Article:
So, today's recap.  Breakfast was oatmeal, just the way I like it - swimming in a pool of milk with a pad of butter and drizzle of maple syrup on top.

Lunch was leftover chicken cacciatore, which the baby grommet enjoyed every bit as much as he did last night.

Speaking of the baby grommet, he slept much better last night.  I was even mildly confused when I woke up at 7, on my own, and didn't need to hop right into action.  I'm not used to having time to myself in the mornings, so I laid in bed reading quality literature until duty called.  He also stuck to his normal napping schedule so I'm hoping this means we are now back on track.  

The normal napping schedule meant I had some time in the afternoon to prep dinner.  I still had two chicken leg quarters left that I needed to use, so I decided to start off by browning them in some bacon grease so that they'd be ready to pop in the oven.    Meanwhile, I also peeled and cut some carrots in thirds so that I could steam and puree them.  

After some research, I found a recipe for low fat chicken and gravy that sounded good.  As usual, I had to modify the recipes quite a bit but I had most of the basics and I liked the idea of cooking the flour-dredged chicken in some milk so that the gravy made itself as it mixed with the chicken juices.  I probably shouldn't have browned the chicken first, or at least I certainly didn't need to, but in any case I combined some whole wheat flour with salt and dried thyme, then dredged the chicken in it and emptied the extra flour mixture into the bottom of the casserole dish.  I put the chicken pieces on top and then added milk until it was about a third of the way up the chicken.  I baked it all at 300 for 1 hr 25 minutes, basting the chicken with the gravy/milk three times while cooking, and whisking up the gravy and drippings each time.  

While the chicken baked, I sauteed some swiss chard with garlic, then added a bit of cider and water and let it simmer.  I served up my portion of carrot puree, covered with swiss chard and topped with a chicken quarter and gravy.  It was tasty!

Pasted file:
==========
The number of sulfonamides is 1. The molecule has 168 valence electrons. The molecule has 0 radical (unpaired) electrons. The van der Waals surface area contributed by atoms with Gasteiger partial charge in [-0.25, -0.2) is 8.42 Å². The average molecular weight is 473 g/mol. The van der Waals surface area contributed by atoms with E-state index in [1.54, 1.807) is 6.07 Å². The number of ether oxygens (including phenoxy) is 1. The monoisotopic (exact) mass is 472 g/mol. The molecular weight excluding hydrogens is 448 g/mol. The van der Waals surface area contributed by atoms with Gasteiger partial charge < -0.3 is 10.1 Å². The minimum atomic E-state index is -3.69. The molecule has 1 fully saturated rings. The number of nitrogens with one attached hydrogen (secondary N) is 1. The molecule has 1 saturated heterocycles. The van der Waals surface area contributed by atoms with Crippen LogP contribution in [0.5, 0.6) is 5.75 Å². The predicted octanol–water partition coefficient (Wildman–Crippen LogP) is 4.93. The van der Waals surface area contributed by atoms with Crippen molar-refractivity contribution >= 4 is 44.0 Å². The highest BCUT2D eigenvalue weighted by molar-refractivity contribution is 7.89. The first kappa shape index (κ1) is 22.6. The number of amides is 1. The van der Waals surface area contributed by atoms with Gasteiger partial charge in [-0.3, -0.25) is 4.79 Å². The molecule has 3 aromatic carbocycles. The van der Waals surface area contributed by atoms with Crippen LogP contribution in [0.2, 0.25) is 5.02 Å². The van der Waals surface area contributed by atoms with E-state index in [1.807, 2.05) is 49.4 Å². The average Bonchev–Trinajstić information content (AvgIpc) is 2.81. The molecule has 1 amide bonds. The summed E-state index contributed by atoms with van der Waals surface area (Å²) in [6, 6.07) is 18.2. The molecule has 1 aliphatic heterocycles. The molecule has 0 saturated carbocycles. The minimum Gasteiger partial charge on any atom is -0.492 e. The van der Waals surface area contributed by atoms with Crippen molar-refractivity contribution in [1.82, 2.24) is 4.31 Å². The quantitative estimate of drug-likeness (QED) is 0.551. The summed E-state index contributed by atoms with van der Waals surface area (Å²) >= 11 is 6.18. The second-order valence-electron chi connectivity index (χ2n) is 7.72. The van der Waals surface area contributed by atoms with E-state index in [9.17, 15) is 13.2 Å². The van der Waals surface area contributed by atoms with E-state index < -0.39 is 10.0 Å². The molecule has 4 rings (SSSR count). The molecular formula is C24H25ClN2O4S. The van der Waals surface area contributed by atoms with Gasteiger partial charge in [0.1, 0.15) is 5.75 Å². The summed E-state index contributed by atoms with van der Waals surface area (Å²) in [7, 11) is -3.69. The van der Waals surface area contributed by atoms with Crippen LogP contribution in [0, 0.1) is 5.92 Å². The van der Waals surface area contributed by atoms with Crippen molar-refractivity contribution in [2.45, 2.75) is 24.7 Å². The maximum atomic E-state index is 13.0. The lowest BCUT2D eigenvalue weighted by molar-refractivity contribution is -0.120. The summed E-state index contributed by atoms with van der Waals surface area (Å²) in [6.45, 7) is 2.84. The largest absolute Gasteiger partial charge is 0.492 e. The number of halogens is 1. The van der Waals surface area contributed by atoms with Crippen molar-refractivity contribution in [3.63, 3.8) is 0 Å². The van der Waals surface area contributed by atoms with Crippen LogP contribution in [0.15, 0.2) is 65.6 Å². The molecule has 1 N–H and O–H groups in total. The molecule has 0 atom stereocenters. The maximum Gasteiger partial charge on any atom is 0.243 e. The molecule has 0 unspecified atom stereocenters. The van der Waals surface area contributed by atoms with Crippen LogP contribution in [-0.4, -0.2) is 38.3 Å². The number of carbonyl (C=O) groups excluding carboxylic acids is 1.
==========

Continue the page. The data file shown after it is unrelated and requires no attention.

So, is this the end?  Am I saying goodbye and signing off for good?  Well that would be pretty boring and anticlimactic I think.  There are a few epilogues I want to get together, which maybe I'll have some time for once I don't feel so guilty about cooking pasta as a meal anymore.  For one, I want to think about the overall pro's and con's, and write about which parts of this challenge we plan on continuing with in our diet.  For another, I am going to break down the costs of this challenge to compare with our normal shopping.  

But for now, here's the final breakdown:

Fried eggs, bacon, and cornbread
Jonnycakes with maple syrup
Scrambled eggs with ham and roasted potatoes
Jonnycakes with blueberry syrup and bacon
Leftover apple crisp (2 mornings in a row - mmmmmm!)

Cream of vegetable soup with salad
Ratatouille with grits
Jonnycakes with tomatillo salsa
Spicy chicken soup with corn muffins
Leftover chicken soup and ratatouille
Jonnycakes with goat's cheese and smoked bluefish, side salad
Leftover chicken cacciatore

Roasted chicken with root vegetables, cornbread stuffing, and sweet corn salad
Clam chowder, sweet corn salad, and oat flour biscuits
Shepherd's Pie (not 100% local, since we were guests at my in-laws, but mostly local, and definitely could have been done 100% local)
Quiche! (1:  Ham, brie, shallots, and tomatoes, 2: Bacon, goat's cheese, leaks, spinach, and tomatoes) served with beet salad and steamed green beans
Seared scallops with roasted potatoes and salad
Chicken cacciatore and spaghetti squash
Baked chicken and gravy with carrot puree and swiss chard 

Melon with ham
Apple slices with brie
Corn muffins
Mint tea
Smoked bluefish with goat cheese
Homemade applesauce

Apple crisp with maple custard
Maple Ice Cream
Honey Ice Cream